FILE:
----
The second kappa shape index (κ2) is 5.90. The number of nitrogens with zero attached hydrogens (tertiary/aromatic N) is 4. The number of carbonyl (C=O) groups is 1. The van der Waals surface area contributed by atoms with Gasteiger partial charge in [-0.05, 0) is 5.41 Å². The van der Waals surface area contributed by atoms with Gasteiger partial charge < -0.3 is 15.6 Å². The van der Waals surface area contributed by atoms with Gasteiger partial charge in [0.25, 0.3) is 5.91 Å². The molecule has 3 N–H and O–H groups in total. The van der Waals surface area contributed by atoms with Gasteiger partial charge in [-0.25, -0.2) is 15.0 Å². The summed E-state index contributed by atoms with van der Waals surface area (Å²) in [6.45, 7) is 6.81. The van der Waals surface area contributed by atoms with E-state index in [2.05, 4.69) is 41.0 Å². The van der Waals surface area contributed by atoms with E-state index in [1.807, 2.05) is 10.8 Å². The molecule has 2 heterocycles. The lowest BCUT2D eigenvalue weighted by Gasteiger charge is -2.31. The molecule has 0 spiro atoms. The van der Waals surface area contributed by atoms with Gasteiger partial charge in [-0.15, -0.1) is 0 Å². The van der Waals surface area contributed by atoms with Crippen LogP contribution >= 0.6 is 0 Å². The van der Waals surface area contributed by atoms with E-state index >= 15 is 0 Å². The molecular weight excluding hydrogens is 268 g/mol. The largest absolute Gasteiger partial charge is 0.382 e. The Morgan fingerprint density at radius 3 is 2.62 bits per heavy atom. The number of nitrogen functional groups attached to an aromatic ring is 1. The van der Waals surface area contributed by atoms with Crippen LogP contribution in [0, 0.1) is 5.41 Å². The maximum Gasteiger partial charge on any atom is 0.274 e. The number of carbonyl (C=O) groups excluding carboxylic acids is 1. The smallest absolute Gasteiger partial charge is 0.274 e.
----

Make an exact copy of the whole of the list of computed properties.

The second kappa shape index (κ2) is 5.90. The number of nitrogens with zero attached hydrogens (tertiary/aromatic N) is 4. The number of carbonyl (C=O) groups is 1. The van der Waals surface area contributed by atoms with Gasteiger partial charge in [-0.05, 0) is 5.41 Å². The van der Waals surface area contributed by atoms with Gasteiger partial charge < -0.3 is 15.6 Å². The van der Waals surface area contributed by atoms with Gasteiger partial charge in [0.25, 0.3) is 5.91 Å². The molecule has 3 N–H and O–H groups in total. The van der Waals surface area contributed by atoms with Gasteiger partial charge in [-0.25, -0.2) is 15.0 Å². The summed E-state index contributed by atoms with van der Waals surface area (Å²) in [6.45, 7) is 6.81. The van der Waals surface area contributed by atoms with E-state index in [2.05, 4.69) is 41.0 Å². The van der Waals surface area contributed by atoms with E-state index in [1.807, 2.05) is 10.8 Å². The molecule has 2 heterocycles. The lowest BCUT2D eigenvalue weighted by Gasteiger charge is -2.31. The molecule has 0 spiro atoms. The van der Waals surface area contributed by atoms with Gasteiger partial charge in [-0.15, -0.1) is 0 Å². The van der Waals surface area contributed by atoms with Crippen LogP contribution >= 0.6 is 0 Å². The van der Waals surface area contributed by atoms with E-state index >= 15 is 0 Å². The molecular weight excluding hydrogens is 268 g/mol. The largest absolute Gasteiger partial charge is 0.382 e. The Morgan fingerprint density at radius 3 is 2.62 bits per heavy atom. The number of nitrogen functional groups attached to an aromatic ring is 1. The van der Waals surface area contributed by atoms with Crippen LogP contribution in [0, 0.1) is 5.41 Å². The maximum Gasteiger partial charge on any atom is 0.274 e. The number of carbonyl (C=O) groups excluding carboxylic acids is 1. The smallest absolute Gasteiger partial charge is 0.274 e.